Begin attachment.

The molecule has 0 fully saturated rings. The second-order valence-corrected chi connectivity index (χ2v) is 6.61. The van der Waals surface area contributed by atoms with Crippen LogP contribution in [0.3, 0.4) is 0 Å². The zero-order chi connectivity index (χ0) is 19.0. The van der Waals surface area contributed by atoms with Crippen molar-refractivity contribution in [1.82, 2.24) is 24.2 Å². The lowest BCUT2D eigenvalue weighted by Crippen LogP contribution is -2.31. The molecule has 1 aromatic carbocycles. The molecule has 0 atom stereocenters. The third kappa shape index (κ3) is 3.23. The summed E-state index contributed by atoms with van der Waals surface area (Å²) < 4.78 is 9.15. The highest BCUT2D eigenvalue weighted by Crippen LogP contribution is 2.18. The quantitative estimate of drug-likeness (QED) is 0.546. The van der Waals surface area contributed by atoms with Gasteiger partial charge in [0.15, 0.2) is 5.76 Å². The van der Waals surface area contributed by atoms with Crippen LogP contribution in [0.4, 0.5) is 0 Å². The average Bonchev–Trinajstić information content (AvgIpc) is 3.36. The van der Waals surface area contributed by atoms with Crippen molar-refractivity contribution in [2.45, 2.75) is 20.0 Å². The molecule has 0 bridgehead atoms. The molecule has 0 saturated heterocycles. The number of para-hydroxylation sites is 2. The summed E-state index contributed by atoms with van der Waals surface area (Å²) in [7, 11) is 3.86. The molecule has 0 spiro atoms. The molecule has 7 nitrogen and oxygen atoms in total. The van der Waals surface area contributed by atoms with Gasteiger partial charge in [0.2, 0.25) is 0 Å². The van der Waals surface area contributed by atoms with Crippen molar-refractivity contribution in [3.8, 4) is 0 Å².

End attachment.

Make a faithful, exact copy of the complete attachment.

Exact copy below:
The molecule has 0 fully saturated rings. The second-order valence-corrected chi connectivity index (χ2v) is 6.61. The van der Waals surface area contributed by atoms with Crippen LogP contribution in [0.3, 0.4) is 0 Å². The zero-order chi connectivity index (χ0) is 19.0. The van der Waals surface area contributed by atoms with Crippen molar-refractivity contribution in [1.82, 2.24) is 24.2 Å². The lowest BCUT2D eigenvalue weighted by Crippen LogP contribution is -2.31. The molecule has 1 aromatic carbocycles. The molecule has 0 atom stereocenters. The third kappa shape index (κ3) is 3.23. The summed E-state index contributed by atoms with van der Waals surface area (Å²) < 4.78 is 9.15. The highest BCUT2D eigenvalue weighted by Crippen LogP contribution is 2.18. The quantitative estimate of drug-likeness (QED) is 0.546. The van der Waals surface area contributed by atoms with Gasteiger partial charge in [0.15, 0.2) is 5.76 Å². The van der Waals surface area contributed by atoms with Crippen LogP contribution in [0.4, 0.5) is 0 Å². The average Bonchev–Trinajstić information content (AvgIpc) is 3.36. The van der Waals surface area contributed by atoms with Crippen molar-refractivity contribution in [2.45, 2.75) is 20.0 Å². The molecule has 0 bridgehead atoms. The molecule has 0 saturated heterocycles. The number of para-hydroxylation sites is 2. The summed E-state index contributed by atoms with van der Waals surface area (Å²) in [7, 11) is 3.86. The molecule has 0 spiro atoms. The molecule has 7 nitrogen and oxygen atoms in total. The van der Waals surface area contributed by atoms with Gasteiger partial charge in [0.2, 0.25) is 0 Å². The van der Waals surface area contributed by atoms with Crippen molar-refractivity contribution in [3.8, 4) is 0 Å².